What is the Diameter of Fiber Optic Cable?
Fiber optic is generally divided into three layers: core, cladding and coating. The standard cladding diameter for most optical fibers is 125um, and the standard outer protective layer diameter is 245um. The core diameter of multimode fiber is generally 50um or 62.5um, and the core diameter of standard single-mode fiber is 9um. The diameters of the core and cladding play an important role in the specifications of the fiber optic cable. For example, we usually call a multimode fiber with a core diameter of 50um and a cladding diameter of 125um a 50/125 fiber.
What is the Principle behind Optical Fiber Communication?
The realization of optical fiber communication is based on the principle of Total Internal Reflection. When light propagates into the center of the fiber, the refractive index of the fiber core is higher than that of the cladding, and the loss of the core is lower than that of the cladding, so that the light will undergo total reflection, and its light energy is mainly transmitted in the core. Due to successive total reflections, light can be transmitted from one end to the other.
Does Diameter Affect Fiber Optics Cable?
The diameter of the fiber is vitally important because that determines the mode of the fiber and whether it can sustain Total Internal Reflection for its entire length.
Light is injected into the fiber at a specific incident angle, and full emission occurs between the fiber and the cladding. When the diameter is small, only one direction of light is allowed to pass through, which is a single-mode fiber. When the fiber diameter is large, it can allow light to enter and propagate at multiple incident angles, and it is called a multimode fiber.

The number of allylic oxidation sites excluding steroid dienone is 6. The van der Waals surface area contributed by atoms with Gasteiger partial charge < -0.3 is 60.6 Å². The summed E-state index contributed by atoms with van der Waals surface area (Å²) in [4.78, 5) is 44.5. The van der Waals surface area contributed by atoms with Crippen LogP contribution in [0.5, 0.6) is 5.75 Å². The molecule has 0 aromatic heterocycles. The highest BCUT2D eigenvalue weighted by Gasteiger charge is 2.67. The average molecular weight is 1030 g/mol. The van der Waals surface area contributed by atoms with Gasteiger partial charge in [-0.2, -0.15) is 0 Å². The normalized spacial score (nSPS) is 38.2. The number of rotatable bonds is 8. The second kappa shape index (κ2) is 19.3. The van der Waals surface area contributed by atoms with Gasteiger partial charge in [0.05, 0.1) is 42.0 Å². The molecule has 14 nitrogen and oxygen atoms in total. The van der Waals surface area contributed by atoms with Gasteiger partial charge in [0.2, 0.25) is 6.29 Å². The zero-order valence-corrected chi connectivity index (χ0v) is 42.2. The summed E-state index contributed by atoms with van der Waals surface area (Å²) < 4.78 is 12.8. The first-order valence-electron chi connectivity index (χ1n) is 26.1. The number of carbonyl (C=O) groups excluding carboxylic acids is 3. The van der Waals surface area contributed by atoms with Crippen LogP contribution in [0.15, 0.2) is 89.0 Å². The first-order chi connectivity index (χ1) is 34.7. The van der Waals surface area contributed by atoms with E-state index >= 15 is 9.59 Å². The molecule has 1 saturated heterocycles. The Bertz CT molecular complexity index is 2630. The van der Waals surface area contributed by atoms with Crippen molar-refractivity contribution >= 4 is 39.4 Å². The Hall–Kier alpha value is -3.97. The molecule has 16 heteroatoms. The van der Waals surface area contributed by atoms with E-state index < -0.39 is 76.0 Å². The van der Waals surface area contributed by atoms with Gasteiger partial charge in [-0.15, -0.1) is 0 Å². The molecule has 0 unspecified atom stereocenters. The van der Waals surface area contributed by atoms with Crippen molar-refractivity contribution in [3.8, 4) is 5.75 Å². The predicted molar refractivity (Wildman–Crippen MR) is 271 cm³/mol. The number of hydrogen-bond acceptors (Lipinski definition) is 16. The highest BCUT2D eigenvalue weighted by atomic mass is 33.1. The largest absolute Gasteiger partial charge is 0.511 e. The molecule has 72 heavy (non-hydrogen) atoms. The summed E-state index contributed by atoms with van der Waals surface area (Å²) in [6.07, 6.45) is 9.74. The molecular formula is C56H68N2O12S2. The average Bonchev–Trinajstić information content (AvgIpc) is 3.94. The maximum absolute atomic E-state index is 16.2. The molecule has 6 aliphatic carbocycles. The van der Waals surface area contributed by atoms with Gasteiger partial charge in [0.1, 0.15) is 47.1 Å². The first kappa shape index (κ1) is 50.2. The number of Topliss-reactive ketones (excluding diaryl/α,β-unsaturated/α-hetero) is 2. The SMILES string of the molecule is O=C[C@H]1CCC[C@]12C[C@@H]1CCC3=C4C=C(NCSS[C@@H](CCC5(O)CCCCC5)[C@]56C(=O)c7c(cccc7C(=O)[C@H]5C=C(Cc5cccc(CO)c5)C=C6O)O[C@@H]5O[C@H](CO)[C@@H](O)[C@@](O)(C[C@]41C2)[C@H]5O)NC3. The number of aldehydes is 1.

Imagine you’re dropping a marble down a twisty pipe. If the pipe is very wide, then the marble might come to a twist where it hits the pipe pretty much head-on. If the pipe is narrow, you never get the head-on collision, you only get continued glancing blows (or rolling). That’s what we want. To a photon, those glancing blows are Total Internal Reflections. And a head-on crash is death.
Small Diameter VS Large Diameter: How to Choose?
- Transmission Distance and Application
Each fiber has its own specific application area. The smaller the outer diameter of the fiber, the more careful handling is required during assembly. Based on physical principles, fibers with smaller core diameters have higher data rates and longer transmission distances.
The smaller diameter of the fiber makes the reflections tighter. The number of light reflections that occur as light travels through the core is reduced, reducing attenuation and allowing further propagation of the signal. Single-mode fiber allows only one mode of light to propagate, allowing the optical signal to travel farther. Because there is no inter-mode dispersion or the inter-mode dispersion is very small, single-mode fiber can transmit a distance of 40 kilometers or more without affecting the signal. Smaller-diameter fiber is generally used for long-distance data transmission, and is widely used in telecommunications companies, cable TV providers, etc.
Large core diameter allows different modes of light to be transmitted on one fiber. Under multimode transmission, due to the larger core size, more optical energy is coupled at the beginning of the fiber, but the attenuation along its length will be higher. Signal quality degrades over long distances, so large core diameter is often used for short distances, audio/video applications and local area networks (LANs).
If small diameter fiber has higher bandwidth and longer distances, why large diameter fiber is needed? Cost may be the key to this issue. Since the core diameter is too small, it is difficult to control the beam transmission, so a laser is required as the light source. Because optical transceivers are very expensive, the cost of using small-diameter optical fibers will be higher than the cost of large-diameter optical fiber cables. Pulling hot glass into a strand makes optical fibers. The thinner the strand of glass, the more likely it is to break during manufacturing. Thus, thicker glass is cheaper to make. This thicker fiber is large diameter multi-mode fiber. This fact drives most data centers to use large-diameter fiber to save costs.
Which diameter fiber optic to choose, depends on the specific needs.